Posted 06 March 2010 - 01:09 PM
Like you, I had just installed Microsoft Essentials a couple of days ago and did my first FULL scan with it today. It found 3 selace instances of K,N,O. Naturally I was shocked, because I must have just gotten these within the past few weeks and other services didn't notice them.
I did a search about these beasties and I couldn't pull up info on them at Symantec or TrendMicro which are the big names in AV security! And yet, Microsoft, which has had to this point been very disappointing as far as developing security scanning type software, finds these (allegedly) nasty java trojans. Quite out of character for Microsoft AV stuff to be this excellent - but there you are.
Microsoft Essentials removed them. Of course, whenever I stumble upon a site where a message box comes up telling me 'Your computer is at risk', my routine is simply to:
1. DO NOT CLICK ANYTHING
2. OPEN TASK MANAGER (VIA CTRL+ALT+DELETE)
3. END TASK
I could be wrong, but I think this is where they come from, from rogue AV scan type things. Right now, there seem to be a LOT of websites either intentionally or unintentionally delivering these scripts.
Now for the worst part. There is now the problem of knowing how bad are these trojans. The fact is, I can't find much information on them. Is removal of them really removal? A user on one thread somewhere said reformat is the only way to be safe from these even after removal. There was no other commentary anywhere that backs up what he said.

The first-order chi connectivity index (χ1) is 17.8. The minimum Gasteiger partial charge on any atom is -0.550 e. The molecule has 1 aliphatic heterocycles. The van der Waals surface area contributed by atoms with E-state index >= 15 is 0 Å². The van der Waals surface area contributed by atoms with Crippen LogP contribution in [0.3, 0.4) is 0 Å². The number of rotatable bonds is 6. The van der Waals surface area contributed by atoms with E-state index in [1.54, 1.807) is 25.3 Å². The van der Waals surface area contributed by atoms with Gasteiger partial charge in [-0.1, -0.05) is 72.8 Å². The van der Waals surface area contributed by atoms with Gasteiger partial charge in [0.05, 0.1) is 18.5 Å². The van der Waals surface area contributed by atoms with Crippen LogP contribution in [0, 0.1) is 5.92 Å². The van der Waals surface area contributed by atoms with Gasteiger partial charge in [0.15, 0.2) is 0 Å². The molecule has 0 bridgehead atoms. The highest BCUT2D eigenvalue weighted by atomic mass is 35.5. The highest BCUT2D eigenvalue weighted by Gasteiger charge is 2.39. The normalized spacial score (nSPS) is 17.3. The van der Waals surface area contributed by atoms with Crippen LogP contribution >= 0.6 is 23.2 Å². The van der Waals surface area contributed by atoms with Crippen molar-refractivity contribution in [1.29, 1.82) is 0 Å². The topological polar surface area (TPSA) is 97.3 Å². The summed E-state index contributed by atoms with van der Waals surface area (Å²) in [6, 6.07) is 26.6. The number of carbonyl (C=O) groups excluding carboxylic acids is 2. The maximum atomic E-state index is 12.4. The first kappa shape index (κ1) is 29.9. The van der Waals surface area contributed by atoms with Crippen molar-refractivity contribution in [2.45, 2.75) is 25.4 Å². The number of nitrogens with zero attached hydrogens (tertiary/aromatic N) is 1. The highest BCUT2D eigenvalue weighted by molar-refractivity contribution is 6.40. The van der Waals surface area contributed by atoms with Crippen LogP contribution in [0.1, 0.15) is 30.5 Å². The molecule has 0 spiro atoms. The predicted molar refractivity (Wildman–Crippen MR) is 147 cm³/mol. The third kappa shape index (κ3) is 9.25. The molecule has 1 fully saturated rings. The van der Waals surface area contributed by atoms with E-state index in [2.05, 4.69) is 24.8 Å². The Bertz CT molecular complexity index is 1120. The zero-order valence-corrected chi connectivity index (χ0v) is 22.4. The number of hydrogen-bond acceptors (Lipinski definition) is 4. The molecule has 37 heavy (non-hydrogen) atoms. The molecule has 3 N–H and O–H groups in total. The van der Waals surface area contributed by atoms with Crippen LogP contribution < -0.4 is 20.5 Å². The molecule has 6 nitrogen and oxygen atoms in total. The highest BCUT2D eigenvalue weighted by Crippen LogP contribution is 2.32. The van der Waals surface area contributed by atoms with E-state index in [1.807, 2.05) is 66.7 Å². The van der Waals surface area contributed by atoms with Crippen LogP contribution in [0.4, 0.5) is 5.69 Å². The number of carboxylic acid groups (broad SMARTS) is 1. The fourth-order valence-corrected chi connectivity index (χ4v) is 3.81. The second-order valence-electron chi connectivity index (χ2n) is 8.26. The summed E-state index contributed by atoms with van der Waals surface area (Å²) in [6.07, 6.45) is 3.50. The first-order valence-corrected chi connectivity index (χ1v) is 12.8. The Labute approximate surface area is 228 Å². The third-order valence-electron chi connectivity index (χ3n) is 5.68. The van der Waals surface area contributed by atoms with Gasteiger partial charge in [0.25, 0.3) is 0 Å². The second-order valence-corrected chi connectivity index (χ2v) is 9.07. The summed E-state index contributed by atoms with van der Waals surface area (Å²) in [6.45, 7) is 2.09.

Some people can be real jerks - words to remember.
Let's just take a breath and relax. No need to get carried away with anxiety. Reformatting is the last thing you want to do - especially if you have caught the culprits and removed them before they became active. I will keep an eye out for any details on the selace family. They are fairly new and even Microsoft which wielded the axe, doesn't have much on them except that they are severe.
The following is only my speculation and should not be considered fact: I am under the impression that selace.K is desperate to get selace.L onto its infected host. If you killed selace.K before it called selace.L, then you should be okay. However, if selace.L was in your removal list, I would be more concerned because it is the trojan that delivers the payload. As for .N and .O - there isn't enough info that I could find to make any kind of speculation.
Whatever you do, be calm and do not panic. Remember - it is called scareware for a reason.